https://www.duelingbook.com/deck?id=9557017

Aside from the obvious, the most significant addition here are probably PSY-Framegear Gamma + Driver, as a powerful handtrap that conveniently can also set up some banished monsters for Nemeses plays. Driver also happens to be Level 6, so you can use it to pay the cost of Celestial Observatory and feel like an absolute king. However, at the end of the day, these additions only bring a slight reduction in the amount of luck you need to actually set up the really good plays, so I took a second stab and tried to fill up the 60 cards by bringing in a third archetype instead.

https://www.duelingbook.com/deck?id=9557112

C.C. Matoran proved quite competent at quickly dumping a few Kanohi to the GY when I previously tried them as the sole partner archetype for the Toa Mata, so I figured adding them might be a fine way to handle the observed issues with getting the deck to its initial velocity. And it does indeed seem like doing the good old C.C. Matoran play of letting Isolde send 2 Kanohi to the GY provides just enough setup for both the Toa Mata and the Nemeses portion to perform actual plays. Maybe it would even be possible to condense this triple mix down to 40 cards somehow, but I haven’t tried.

Single Attribute Soup

A common problem with the mixed-Attribute decks was getting Toa without any of the right Tributes, so to bypass that issue I also tried building a deck that only uses Toa of the same Attribute along with matching support. The candidates for that would be WATER (Gali and Kopaka) or EARTH (Onua and Pohatu), and I picked WATER because then I can also incorporate Kopeke for that sweet C.C. Matoran Isolde combo.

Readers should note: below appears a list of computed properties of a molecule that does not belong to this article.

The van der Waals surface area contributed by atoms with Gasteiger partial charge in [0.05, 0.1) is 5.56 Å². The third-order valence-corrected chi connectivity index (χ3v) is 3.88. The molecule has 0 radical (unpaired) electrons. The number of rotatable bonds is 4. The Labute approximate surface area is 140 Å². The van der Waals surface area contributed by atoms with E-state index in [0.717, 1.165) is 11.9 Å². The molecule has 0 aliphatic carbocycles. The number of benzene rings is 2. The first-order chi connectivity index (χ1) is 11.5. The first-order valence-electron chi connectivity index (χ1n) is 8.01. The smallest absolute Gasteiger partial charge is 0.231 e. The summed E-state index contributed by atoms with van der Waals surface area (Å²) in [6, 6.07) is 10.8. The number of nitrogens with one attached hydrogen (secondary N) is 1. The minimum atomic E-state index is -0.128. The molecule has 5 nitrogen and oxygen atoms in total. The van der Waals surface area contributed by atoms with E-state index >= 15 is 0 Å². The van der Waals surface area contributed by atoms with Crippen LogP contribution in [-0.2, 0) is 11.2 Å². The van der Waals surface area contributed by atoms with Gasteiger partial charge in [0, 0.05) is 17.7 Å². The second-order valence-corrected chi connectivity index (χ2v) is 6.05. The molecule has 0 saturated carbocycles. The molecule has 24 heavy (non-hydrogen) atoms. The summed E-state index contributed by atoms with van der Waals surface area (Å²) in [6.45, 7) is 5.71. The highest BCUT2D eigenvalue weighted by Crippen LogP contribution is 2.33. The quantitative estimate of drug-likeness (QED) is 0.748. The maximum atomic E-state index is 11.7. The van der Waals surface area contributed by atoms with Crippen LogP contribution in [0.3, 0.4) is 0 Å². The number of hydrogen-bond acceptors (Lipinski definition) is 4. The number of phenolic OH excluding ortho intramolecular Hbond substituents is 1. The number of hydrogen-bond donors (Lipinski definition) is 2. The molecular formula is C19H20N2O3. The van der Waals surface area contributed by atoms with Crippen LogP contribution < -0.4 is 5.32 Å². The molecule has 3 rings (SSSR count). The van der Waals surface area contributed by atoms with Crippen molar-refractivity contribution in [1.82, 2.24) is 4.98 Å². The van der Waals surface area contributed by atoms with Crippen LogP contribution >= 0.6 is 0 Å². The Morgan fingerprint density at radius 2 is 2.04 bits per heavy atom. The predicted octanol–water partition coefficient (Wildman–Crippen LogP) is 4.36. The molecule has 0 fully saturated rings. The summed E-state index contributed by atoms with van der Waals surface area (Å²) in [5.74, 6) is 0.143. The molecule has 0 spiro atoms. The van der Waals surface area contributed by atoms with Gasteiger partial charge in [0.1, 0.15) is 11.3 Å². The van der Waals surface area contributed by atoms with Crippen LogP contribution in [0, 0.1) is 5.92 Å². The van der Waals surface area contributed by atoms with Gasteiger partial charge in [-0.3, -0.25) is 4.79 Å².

https://www.duelingbook.com/deck?id=9563264

The rest is just Frogs as a compact WATER package with a pretty good payoff, plus a single Ko-Koro to search with Mata Nui. Because I guess falling back to stall in cases where you don’t have anything else might at least keep you alive.

My verdict on this after a brief test run is that it can definitely do something more consistently than the decks that try to make multiple Attributes work, but what it does tends to be less impressive. For example, playing only 2 Toa gives you much less Rank 6 access via Kini-Nui, and even summoning one plus a Suva doesn’t do as much when the Kanohi selection is limited to Akaku and Kaukau. Also, I don’t really like it in concept, because the only reason there even are multiple Toa with the same Attribute is because ICE and STONE aren’t a thing in Yugioh.

Takeaways

The difference between a worthwhile experiment and a waste of time lies in whether or not you learn something in the process, so after trying all this, we face the big question: What does it tell us about Toa Mata and their future design requirements? I will end this on a quick summary of my observations, don’t hesitate to tell me in the comments if you feel I missed something.